• Joined Jan 2011
  • Dumfries & Galloway
Re: Re-grassing a field cleared of gorse & bramble
« Reply #3 on: April 20, 2017, 12:04:00 pm »
Gorse and Knotweed are both really difficult to eradicate even with chemical treatment, and as others say the knotweed can grow from a little and spread if you attack the tops

farmers wife

  • Joined Jul 2009
  • SE Wales
Re: Re-grassing a field cleared of gorse & bramble
« Reply #4 on: April 20, 2017, 01:52:54 pm »
If its Japanese knotweed not Balsam then you really need to get the professionals in.  Mulching it takes the tops off while the root could be in the ground?  Worth getting a survey done then messing with chemicals.  Get it fully evaluated and take it from there.  There are injectable options but may take a few years to kill.  You need someone to take root depths as you could be under the impression its gone.

Unsure your location whether the JK has come from river, railway or dumped soil?

Meanwhile keep the ground clear of everything else but JK is a serious nuisance and removing it off site is illegal. 

ho !sheep!

  • Joined Mar 2017
Re: Re-grassing a field cleared of gorse & bramble
« Reply #5 on: June 11, 2017, 10:56:15 pm »
If you have goats or acess to some put them out asap, a few weaned calls could allso help It's going to be hard work and an ongoing project with a fork and barrow I'd say


  • Joined Feb 2017
  • Carmarthenshire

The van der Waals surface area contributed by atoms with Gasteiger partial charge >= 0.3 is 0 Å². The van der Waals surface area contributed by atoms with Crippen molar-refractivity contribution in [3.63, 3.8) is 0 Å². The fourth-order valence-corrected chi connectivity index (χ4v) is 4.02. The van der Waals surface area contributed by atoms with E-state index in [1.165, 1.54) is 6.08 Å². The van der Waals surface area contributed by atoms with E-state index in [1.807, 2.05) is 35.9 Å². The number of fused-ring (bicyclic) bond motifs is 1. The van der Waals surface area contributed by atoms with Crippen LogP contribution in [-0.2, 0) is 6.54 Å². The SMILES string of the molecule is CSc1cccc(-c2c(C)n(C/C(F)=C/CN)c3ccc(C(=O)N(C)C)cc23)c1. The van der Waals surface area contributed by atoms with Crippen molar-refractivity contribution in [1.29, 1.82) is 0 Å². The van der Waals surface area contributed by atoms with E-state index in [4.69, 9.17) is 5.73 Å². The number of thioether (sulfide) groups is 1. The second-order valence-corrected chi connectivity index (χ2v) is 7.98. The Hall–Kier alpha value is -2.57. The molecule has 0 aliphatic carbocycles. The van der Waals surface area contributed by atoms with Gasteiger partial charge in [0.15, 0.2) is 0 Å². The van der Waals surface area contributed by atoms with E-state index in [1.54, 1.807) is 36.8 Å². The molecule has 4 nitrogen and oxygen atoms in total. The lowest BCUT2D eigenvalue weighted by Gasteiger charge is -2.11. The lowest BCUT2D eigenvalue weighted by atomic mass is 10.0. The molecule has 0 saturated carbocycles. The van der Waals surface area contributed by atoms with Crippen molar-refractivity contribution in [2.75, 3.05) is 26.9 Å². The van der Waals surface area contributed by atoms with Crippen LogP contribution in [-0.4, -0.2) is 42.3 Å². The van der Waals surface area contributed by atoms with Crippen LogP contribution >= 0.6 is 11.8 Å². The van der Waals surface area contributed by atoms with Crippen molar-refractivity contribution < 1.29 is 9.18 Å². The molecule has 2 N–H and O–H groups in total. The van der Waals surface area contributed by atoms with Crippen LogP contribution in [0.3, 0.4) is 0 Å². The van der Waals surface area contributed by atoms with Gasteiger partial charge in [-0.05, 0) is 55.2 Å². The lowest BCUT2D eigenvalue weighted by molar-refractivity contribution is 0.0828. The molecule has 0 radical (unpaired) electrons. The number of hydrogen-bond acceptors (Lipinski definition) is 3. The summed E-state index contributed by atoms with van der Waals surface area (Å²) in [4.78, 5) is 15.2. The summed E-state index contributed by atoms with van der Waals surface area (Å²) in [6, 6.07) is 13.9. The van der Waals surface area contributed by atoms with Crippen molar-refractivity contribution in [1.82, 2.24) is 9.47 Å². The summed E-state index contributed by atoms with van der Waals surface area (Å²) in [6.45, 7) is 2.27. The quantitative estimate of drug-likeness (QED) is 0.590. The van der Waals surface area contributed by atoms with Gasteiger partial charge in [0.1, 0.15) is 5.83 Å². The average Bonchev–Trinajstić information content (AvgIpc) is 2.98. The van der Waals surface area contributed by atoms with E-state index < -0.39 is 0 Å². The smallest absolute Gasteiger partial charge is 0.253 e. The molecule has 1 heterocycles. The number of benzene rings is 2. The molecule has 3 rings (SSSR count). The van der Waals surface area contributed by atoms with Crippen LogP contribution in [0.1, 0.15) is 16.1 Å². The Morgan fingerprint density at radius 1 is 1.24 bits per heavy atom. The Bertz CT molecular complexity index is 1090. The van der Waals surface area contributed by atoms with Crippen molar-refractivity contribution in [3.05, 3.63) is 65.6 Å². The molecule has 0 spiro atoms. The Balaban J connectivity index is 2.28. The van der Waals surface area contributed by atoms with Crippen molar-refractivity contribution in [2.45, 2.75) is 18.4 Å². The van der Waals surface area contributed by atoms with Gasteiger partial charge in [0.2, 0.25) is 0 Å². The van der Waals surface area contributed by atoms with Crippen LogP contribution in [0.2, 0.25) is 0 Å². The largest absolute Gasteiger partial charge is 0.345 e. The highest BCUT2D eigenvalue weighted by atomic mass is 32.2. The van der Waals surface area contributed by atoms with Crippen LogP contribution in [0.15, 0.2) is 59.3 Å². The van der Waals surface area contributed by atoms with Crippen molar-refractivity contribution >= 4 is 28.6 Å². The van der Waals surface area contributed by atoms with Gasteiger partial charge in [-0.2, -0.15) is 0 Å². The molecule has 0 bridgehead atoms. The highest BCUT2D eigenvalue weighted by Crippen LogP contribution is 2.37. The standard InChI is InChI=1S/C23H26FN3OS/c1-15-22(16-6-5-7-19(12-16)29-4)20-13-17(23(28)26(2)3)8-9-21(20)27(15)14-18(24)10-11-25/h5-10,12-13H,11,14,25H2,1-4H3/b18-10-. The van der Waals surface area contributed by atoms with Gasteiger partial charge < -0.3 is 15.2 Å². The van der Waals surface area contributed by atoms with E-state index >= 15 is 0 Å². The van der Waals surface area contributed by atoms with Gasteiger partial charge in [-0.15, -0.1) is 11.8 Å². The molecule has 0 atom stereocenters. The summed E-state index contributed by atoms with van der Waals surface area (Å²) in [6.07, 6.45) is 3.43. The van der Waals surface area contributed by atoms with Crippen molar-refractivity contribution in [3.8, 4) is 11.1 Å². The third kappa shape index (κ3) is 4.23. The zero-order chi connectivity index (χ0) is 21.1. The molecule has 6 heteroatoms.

Re: Re-grassing a field cleared of gorse & bramble
« Reply #6 on: June 12, 2017, 08:20:36 am »
I'd use a selective weedkiller on the whole field, Agritox would do it. Which should take care of the bramble, thistle (if any) dock and nettles. So if you treat it you'll just be left with the knotweed and gorse and grass of course. I've no idea how much you have but I'd get a backpack sprayer and spot spray them with gyposate. You'll need to keep applying again and again to clear it


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  • Joined Sep 2012
  • Llandeilo Carmarthenshire
    • Nantygroes
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Re: Re-grassing a field cleared of gorse & bramble
« Reply #7 on: June 12, 2017, 11:45:49 am »
Don't forget any spraying will require a certificate

Don't wrestle with pigs, they will love it and you will just get all muddy.

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Still playing with tractors

  • Joined Jul 2012
  • Cumbernauld
  • You can never have enough HP
Re: Re-grassing a field cleared of gorse & bramble
« Reply #8 on: June 27, 2017, 01:24:06 pm »
I cannot agree enough with backinwellies and Foobar, by cutting it and spreading it you have caused an environmental offence, the EA will have a heart attack if they see it. You will need to get all the cuttings picked up(please use disposable gloves to go in the bags when finished) and bagged then send it to a licensed land fill

JPK needs to be treated yearly and the best way is by stem injection, very time consuming but worth it in the long term, the average treatment time is 5 years. with a watching brief after that. You can get treatment insurance though a licenced contractor.